So people think that we are just crazy people who scream at our opponents. But it has a lot to do with breathing.
It is said that we are at the yusei (voiced) stage until we get to the musei (silence) stage.
If you start doing kendo, you probably find it is very hard to concentrate and to control your own body.
Kiai and Breathing in Training
When you are a beginner and not in amour or bogu, try to shout as loud as you can. Use your abdomen to shout. Do not use your throat.
It is just like voice training for singing. They tell us not to sing by using our throat but our stomach, I think.
Exactly the same story here. Shout from your stomach.
If you shout a lot, you start losing your voice. This is a good sign for kendo. Now you cannot use your throat to shout any more.
To shout after losing your voice, you have to use your abdomen. When this happens, you really know how to use your abdomen when you shout.
If you are not used to shout, it is probably embarrassing. You will get used to and you feel refreshed after shouting a lot. It is a good stress relief.
If you feel pressure in your head or getting headache from shouting a lot, probably you are not using your abdomen. Take a rest. You do not want to feel dizzy.
Once you learn how to shout or execute a good kiai using your abs, you will feel no pressure in your head or have no headache from shouting.
If you do it right, you will have sore abs.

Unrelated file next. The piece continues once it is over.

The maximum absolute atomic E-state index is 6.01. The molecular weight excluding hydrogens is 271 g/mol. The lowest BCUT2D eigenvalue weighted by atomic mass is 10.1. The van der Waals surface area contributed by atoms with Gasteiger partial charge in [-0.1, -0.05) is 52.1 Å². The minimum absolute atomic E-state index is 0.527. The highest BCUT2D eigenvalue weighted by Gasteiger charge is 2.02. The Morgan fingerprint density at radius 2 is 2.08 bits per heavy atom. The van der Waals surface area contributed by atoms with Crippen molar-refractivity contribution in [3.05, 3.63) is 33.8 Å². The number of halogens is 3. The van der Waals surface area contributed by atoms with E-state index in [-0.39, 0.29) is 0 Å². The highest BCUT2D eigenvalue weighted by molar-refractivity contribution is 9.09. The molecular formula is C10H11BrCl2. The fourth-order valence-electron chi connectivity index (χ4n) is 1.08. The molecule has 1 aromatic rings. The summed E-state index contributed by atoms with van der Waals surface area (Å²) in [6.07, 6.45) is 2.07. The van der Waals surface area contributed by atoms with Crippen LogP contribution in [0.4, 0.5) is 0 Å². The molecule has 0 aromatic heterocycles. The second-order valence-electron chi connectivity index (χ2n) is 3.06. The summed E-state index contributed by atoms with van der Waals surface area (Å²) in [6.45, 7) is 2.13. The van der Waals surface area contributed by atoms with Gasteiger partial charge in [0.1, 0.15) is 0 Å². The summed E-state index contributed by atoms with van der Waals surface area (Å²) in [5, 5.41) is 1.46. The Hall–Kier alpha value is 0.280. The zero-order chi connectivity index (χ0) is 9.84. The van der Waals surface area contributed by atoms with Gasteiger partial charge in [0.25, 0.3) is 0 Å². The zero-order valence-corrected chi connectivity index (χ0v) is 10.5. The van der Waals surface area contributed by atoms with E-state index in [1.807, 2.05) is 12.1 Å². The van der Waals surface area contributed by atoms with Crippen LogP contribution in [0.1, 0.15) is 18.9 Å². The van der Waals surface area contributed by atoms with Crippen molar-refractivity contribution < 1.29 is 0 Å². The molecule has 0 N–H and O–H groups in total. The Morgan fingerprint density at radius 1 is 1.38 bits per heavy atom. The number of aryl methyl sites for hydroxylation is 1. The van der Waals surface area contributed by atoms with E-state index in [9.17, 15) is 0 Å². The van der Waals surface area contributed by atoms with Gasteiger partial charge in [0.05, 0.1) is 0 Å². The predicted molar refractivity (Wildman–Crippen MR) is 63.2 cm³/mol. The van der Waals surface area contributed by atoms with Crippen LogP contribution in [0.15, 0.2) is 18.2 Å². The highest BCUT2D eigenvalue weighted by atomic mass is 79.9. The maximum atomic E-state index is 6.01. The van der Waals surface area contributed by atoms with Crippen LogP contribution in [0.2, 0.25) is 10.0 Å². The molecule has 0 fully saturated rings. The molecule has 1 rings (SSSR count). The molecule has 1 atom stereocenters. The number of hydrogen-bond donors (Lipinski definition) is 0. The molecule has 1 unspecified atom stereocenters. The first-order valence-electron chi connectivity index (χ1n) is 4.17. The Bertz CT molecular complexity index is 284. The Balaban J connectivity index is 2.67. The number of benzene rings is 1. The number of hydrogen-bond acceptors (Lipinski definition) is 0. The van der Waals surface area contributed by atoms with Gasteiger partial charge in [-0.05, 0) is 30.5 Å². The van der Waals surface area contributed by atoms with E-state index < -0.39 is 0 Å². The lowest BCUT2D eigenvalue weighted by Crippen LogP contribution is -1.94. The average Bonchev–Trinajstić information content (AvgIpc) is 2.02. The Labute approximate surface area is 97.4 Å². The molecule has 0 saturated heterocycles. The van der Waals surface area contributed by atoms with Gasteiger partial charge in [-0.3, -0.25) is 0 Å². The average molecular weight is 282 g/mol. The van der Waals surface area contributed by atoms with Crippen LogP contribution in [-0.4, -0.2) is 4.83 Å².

[For People in Bogu]
If you have a kyu holder, this is for you.
Now you put your men (mask) on, so you feel less embarrassing. :)
If you are in bogu and you are told to have kiai before striking, try to have a long kiai.
Consider this breathing as a voiced version of mokuso. Breathing in through your nose, hold your air in the seika-tanden and breathe out. When you breathe out, instead of breathing out the air, you scream.
I know that kiai is different from person to person. However, if you want to get better quickly, have a long kiai before you strike.
** Please try to see a big picture. When you see dan holders, some may have a short kiai.
But what we cannot see at a glance is the fact that they have been doing kendo for a long time. Even those 8th dan or 9th dan sensei were beginners once. We cannot just jump from where we are now to their level.
After learning to scream from abs, we can move onto the short kiai if we want to.
My kiai is not too short. When I try to concentrate or encourage myself, I have a long kiai.
Have a long kiai before striking and then strike. Keep shouting the name of the target you've just struck until you turn around and take chudan.
So basically we can strike with one breath. In Japan, we do this as a child. At least, I did it as a child. Shout a lot and long. This is how I learned breathing in training without knowing about breathing.
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